Rare Disease Legislative Advocates compiled a congressional scorecard to educate advocates on how their Representative has voted on issues affecting the rare disease community. Each Representative’s score is based on membership in the Rare Disease Congressional Caucus as well as action taken on legislation important to the rare disease community.
The most powerful tool a legislator has is their vote, but a sampling of votes and actions on bills does not always provide the full story. The rare disease community followed many bills that are not on this list and legislators may have taken action in other ways not captured by this scorecard. Some bills progressed to laws, while others may have been halted during the legislative process or had provisions incorporated into other bills. In addition, legislators may have worked in committee or in other ways to secure an amendment or enable a compromise. Thus, a voting record provides crucial, fact-based insights into legislative activities, but is not intended to be a comprehensive indicator of rare disease impact.
How to Use the Scorecard:
- Have a conversation about rare disease issues with your legislator and include the Scorecard.
- If your legislator has a strong record on rare diseases, be sure to thank them publicly. They deserve the recognition.
- If your legislator’s record is weak, ask them why. Members will often try to find ways to help a constituent.
- Evaluate the conversation and follow-up. Is there a commitment for an improved level of support for rare disease issues? If so, keep in touch with their office and nurture the relationship.
Members we given a √ for being an author, original co-sponsor, co-sponsor, co-chair, signer, and a yes vote.
8 √ = A+ 7 √ = A 6 √ = A- 5 √ = B+ 4 √ = B 3 √ = C+ 2 √ = C 1 √ = D 0 √ = F
Rare Disease Congressional Caucus Membership: The bipartisan House caucus is made up of 79 representatives. Points were also added if the representative was a Co-Chair of another rare disease caucus, such as:
Accelerated Approval Sign-on Letter: Representatives received a point for signing-on to the bipartisan letter calling on FDA to help ensure that recently passed legislation (FDASIA) provides rare diseases access to accelerated approval.
H.R. 2019 – Gabriella Miller’s Kids 1st Research Act: This bill redirected funding from political conventions to the National Institutes of Health (NIH) Common Fund to support transformative research for childhood cancer, autism, fragile X syndrome and other rare pediatric diseases. This bill was voted on (12/11/13), became law, and was appropriated on 12/16/14. Members received four points for introducing the bill, three points for being an original co-sponsor and voting ‘yes’, two points for being a co-sponsor and voting ‘yes’, and one point for voting ‘yes’.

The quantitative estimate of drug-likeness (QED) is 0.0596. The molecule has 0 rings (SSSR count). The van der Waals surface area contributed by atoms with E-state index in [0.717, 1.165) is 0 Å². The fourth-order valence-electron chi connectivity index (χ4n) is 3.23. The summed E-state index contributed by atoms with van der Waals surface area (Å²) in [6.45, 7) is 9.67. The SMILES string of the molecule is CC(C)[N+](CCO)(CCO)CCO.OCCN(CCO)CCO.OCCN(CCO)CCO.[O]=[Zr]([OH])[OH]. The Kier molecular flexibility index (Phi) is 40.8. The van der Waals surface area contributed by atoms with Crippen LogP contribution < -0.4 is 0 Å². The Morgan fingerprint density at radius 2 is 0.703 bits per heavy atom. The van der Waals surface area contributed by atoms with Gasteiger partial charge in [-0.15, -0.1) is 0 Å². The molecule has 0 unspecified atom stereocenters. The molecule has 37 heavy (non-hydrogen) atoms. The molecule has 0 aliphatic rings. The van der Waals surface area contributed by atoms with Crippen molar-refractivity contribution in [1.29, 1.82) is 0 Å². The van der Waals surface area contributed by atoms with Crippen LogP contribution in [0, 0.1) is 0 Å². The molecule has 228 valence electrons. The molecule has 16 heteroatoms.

H.R. 225 – National Pediatric Research Act: Enables the establishment of a National Pediatric Research Network managed by the NIH. This bill was voted on and members received four points for introducing a bill that passed, three points for being an original co-sponsor and voting ‘yes’, two points for being a co-sponsor and voting ‘yes’, and one point for voting ‘yes’.
H.R. 1281 – Newborn Screening Saves Lives Re-authorization Act: Promotes expanded screening of newborns and children for heritable disorders. This bill passed the house by voice vote, so no record of individual votes was made. Members received two points for being one of the original co-sponsors on the bill and one point for co-sponsoring the bill at a later point in time. This Bill is currently awaiting presidential signature.
H.R. 3116 – Modernizing Our Drug & Diagnostics Evaluation and Regulatory Network (MODDERN) Cures Act of 2013: The language to improve access to diagnostics and spur diagnostic innovation was included in Medicare Sustainable Growth (SGR) reform, passed by Congress earlier this year. The dormant patent provision is designed to encourage the development of drugs to treat conditions with few or no treatment options and has gained significant support, leading to a companion bill in the Senate and potential for the provision ti be included in the broader 21st Century Cures legislation.
H.R. 460 – Patients’ Access to Treatments Act of 2013: Prohibits health insurance plans from imposing cost-sharing requirements, including co-payment and co-insurance, applicable to prescription drugs in a specialty drug tier. This bill did not pass this Congress but gained significant support from patient groups, industry and legislators.
H.R.2725 – FDASOS: Amends the Balanced Budget and Emergency Deficit Control Act to exempt the user fees paid by industry from sequestration (mandatory across-the-board spending cuts). Support of this legislation enable Congress to ensure the FDA received the full revenues from User Fee in the current budget. The legislation needs to pass to ensure the FDA received the full revenues from User Fee in the current budget. The legislation needs to pass to ensure the exemption becomes permanent.